When it comes to comforting mourners, we often hear people say, “We came to offer strength, but left strengthened instead.” Nowhere is this more true than in the case of the widows of the Har Nof Kedoshim and Mrs. Risa Rothman, whose husband was critically wounded in the attack and is, as of this writing, still in a medically induced coma. May Chaim Yechiel ben Malka have a refuah sheleimah among the sick of Klal Yisrael.
These women, in their faith, deeds and words, have been a source of inspiration to men and women around the world.
Incredibly, not one of these women of valor spoke at length about her own agony, her personal loss. Instead, the tears were shed for Klal Yisrael, which has suffered so much and is in such desperate need of the Geulah. Their message was that we must learn from the tragedy in order to prevent even worse tragedies, chalilah.
Rebbetzin Bashi Twersky, the widow of Hagaon Harav Moshe Twersky, Hy”d, tearfully pleaded for unity, for according the proper respect to those who may disagree with us, who may follow different Rabbanim.
“Beloved daughters, I implore you from a broken and tearful heart and from the depths of my soul: Let us accept upon ourselves to live with love and fraternity with all Jews who tremble before G-d…. Maybe then these sacrifices will not be for nothing, and if we act with love to each other, G-d will reply to us with love.”
Mrs. Chayah Levine, the widow of Rav Kalman, Hy”d, and the mother of nine, was mechazek the women in a different direction.
“I want to ask that we strengthen the observance of the three mitzvos that women are commanded to fulfill. The first is Shabbos candle lighting. No one knows better than me how busy we women are during the week and especially on Fridays. Sometimes, before sunset we’re wiped out and have no strength to think about the significance of the brachah. Therefore I ask of you, from now own, to light candles 10 minutes ahead of time, and take those minutes to think about Hakadosh Baruch Hu and say the brachah with kavanah, and with serenity and calm.”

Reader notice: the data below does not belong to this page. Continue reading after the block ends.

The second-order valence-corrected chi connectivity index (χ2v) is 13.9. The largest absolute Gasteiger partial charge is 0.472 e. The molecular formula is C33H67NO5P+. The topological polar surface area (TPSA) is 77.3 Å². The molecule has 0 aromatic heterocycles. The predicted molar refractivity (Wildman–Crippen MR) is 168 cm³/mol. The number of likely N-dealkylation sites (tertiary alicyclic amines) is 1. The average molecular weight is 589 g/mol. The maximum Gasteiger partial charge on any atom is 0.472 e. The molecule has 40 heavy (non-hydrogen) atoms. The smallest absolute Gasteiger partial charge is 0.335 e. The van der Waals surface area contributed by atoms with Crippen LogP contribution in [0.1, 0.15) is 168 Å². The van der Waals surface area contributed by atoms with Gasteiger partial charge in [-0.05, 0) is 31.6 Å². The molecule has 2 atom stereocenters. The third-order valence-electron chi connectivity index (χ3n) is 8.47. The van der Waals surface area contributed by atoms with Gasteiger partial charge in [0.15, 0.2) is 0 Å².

Mrs. Bryna Goldberg, the widow of Rabbi Avraham Shmuel, Hy”d, raised the importance of maintaining clean streets in a religious neighborhood in Eretz Yisrael. “When I see children throwing candy wrappers on sidewalks, I ask, ‘Why does none of us care about how our neighborhood looks?’ Come, let us take care of our neighborhood and turn it into a cleaner, prettier place. The external beauty will gradually penetrate inwards.”
The last widow to speak, Mrs. Yakoba Kupinsky, the wife of Rabbi Aryeh, Hy”d, and the mother of five, said that at the shivah countless people spoke of her husband’s mitzvos, his extraordinary commitment to chessed.
“Each mitzvah might seem small on its own, but together they add up to a high mountain of mitzvos. So too must we put things together and unite. We have a wonderful nation and our strength is in our unity.”
Unable to control her tears, she continued: “It isn’t just me suffering. The whole nation suffers. Must we endure more and more tragedies for us to unite? Only if we unite will Moshiach come. We all need Moshiach, and quickly.”
A reporter for Yediot Aharonot was at a huge gathering held last week to mark the end of the shivah, and the report she filed reflected respect and awe at what she witnessed at Neve Yerushalayim, as each of the widows got up to speak.
Finally, in her interview this week with Hamodia, Mrs. Risa Rothman, whose husband was critically wounded, issued a similar call for unity so that Am Yisrael may be spared worse tragedies.
“Each of the widows said we have to have shalom. It’s not like we had a meeting together and said that when our husbands are going to be murdered or mutilated we’re going to come out with such a proclamation. This was instinctive.
“If such a horrendous event can happen, what else could be? We need a call to all of Klal Yisrael for achdus, for the Geulah to come. I can’t imagine what will be otherwise.”
In the merit of the tears that have been shed over the past two weeks, which we know Hashem carefully gathers up and stores, and in the merit of the enormous chessed generated in Eretz Yisrael and around the world by the Har Nof tragedies, may Hashem say “enough” to the pain, enough to travails that leave in their wake widows and orphans.
And may we heed the message of these women of valor and unite so that the Geulah will come speedily in our days.